Citizens at Mesillamarker and Tucsonmarker in the southern part of New Mexico Territory (modern day New Mexicomarker and Arizonamarker) formed a secession convention, which voted to join the Confederacy on March 16, 1861 and appointed Lewis Owings as the new territorial governor. In July, the Mesilla government appealed to Confederate troops in El Paso, Texasmarker, under Lieutenant Colonel John Baylor for help in removing the Union Army under Major Isaac Lynde that had taken up position nearby. The Confederates defeated Lynde's forces at the Battle of Mesillamarker on July 27, 1861. After the battle, Baylor established a territorial government for the Confederate Arizona Territory and named himself governor. The Confederacy proclaimed the portion of the New Mexico Territory south of the 34th parallel as the Confederate Arizona Territory, on February 14, 1862,with Mesillamarker serving as the territorial capital. In 1862 the Confederate General Henry Hopkins Sibley led a New Mexico Campaign to take the northern half of New Mexico. Although Confederates briefly occupied the territorial capital of Santa Femarker, they suffered defeat at Glorietta Passmarker in March and retreated, never to return. The Union regained military control of the area, and on February 24, 1863 set up the Arizona Territory with Fort Whipple as the capital.

Confederate supporters also claimed portions of modern-day Oklahoma as Confederate territory after the Union abandoned and evacuated the federal forts and installations in the territory. The five tribal governments of the Indian Territory — which became Oklahomamarker in 1907 — mainly supported the Confederacy, providing troops and one general officer. On July 12, 1861 the newly formed Confederate States government signed a treaty with both the Choctaw and Chickasaw Indian nations in the Indian Territory. After 1863 the tribal governments sent representatives to the Confederate Congress: Elias Cornelius Boudinot representing the Cherokee and Samuel Benton Callahan representing the Seminole and Creek people. The Cherokee, in their declaration of causes, gave as reasons for aligning with the Confederacy the similar institutions and interests of the Cherokee nation and the Southern states, alleged violations of the Constitution by the North, claimed that the North waged war against Southern commercial and political freedom and for the abolition of slavery in general and in the Indian Territory in particular, and that the North intended to seize Indian lands as had happened in the past.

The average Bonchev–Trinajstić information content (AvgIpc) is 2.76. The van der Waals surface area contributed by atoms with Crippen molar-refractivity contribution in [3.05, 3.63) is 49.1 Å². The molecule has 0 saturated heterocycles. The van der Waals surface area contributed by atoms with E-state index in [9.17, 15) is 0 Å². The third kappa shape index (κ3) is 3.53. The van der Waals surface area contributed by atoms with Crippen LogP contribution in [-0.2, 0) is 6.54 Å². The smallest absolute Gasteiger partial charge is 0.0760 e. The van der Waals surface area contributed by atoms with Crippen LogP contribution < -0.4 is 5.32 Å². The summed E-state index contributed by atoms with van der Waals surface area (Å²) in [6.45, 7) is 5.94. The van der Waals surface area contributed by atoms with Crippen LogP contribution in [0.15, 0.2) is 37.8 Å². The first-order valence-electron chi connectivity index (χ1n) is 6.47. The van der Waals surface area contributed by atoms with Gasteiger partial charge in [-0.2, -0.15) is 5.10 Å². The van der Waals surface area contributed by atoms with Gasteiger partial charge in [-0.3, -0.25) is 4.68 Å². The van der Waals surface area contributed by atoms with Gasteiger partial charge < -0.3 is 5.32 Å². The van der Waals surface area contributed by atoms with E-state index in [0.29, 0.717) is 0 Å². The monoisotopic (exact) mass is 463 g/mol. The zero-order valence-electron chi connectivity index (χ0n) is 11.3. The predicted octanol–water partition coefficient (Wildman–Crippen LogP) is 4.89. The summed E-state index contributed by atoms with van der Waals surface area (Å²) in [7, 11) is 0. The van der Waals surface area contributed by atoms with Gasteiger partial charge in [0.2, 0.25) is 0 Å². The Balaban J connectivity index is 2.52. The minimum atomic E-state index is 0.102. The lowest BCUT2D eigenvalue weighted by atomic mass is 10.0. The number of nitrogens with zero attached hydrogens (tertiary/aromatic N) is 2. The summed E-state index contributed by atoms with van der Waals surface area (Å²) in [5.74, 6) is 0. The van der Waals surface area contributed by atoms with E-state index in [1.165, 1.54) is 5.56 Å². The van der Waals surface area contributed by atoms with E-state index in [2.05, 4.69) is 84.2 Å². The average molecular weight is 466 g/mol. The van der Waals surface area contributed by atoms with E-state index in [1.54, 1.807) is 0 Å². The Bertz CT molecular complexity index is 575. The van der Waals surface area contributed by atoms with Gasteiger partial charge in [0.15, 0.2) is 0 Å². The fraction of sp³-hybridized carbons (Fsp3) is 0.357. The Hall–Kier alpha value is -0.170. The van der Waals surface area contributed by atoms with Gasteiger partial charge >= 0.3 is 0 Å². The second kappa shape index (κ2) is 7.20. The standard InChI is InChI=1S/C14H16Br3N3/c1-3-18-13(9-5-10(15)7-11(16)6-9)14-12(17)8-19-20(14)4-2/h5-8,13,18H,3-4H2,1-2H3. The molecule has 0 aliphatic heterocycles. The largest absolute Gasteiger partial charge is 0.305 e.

Causes of secession

By 1860, sectional disagreements between North and South revolved primarily around the maintenance or expansion of slavery. Historian Drew Gilpin Faust observed that "leaders of the secession movement across the South cited slavery as the most compelling reason for southern independence." Related and intertwined secondary issues also fueled the dispute; these secondary differences (real or perceived) included tariffs, agrarianism vs. industrialization, and states' rights. The immediate spark for secession came from the victory of the Republican Party and the election of Abraham Lincoln in the 1860 elections. Civil War historian James M. McPherson wrote:

Four of the seceding states, the Deep South states of South Carolina,Mississippi, Georgia, and Texas, issued formal declarations of causes, each of which identified the threat to slaveholders’ rights as the cause of, or a major cause of, secession. Georgia also claimed a general Federal policy of favoring Northern over Southern economic interests. In what later became known as the Cornerstone Speech, C.S. Vice President Alexander Stephens declared that the "cornerstone" of the new government "rest[ed] upon the great truth that the negro is not equal to the white man; that slavery—subordination to the superior race—is his natural and normal condition. This, our new government, is the first, in the history of the world, based upon this great physical, philosophical, and moral truth".

Historian William J. Cooper Jr., in his biography of the Confederate president Jefferson Davis, wrote, “From at least the time of the American Revolution white southerners defined their liberty, in part, as the right to own slaves and to decide the fate of the institution without any outside interference.” Speaking specifically of Davis, Cooper wrote:

In his farewell speech to the United States Congress, Davis made clear his view that the secession crisis had stemmed from the Republican Party's failure "to recognize our domestic institutions [an acknowledged euphemism for slavery] which pre-existed the formation of the Union — our property which was guarded by the Constitution."

Religion, slavery and secession

As the nation divided over slavery, religion exacerbated the sectional differences. Methodists, Baptists, and Presbyterians in the first half of the nineteenth century expressed reservations about slavery, but by 1850 John C. Calhoun would note that “already three great evangelical churches had been torn asunder” over slavery. By the 1850s, as sectional tensions over slavery grew, more and more ministers in the South “who openly resisted southern evangelicals’ accommodation with slavery found themselves silenced or driven out of the South”.

Rise and fall of the Confederacy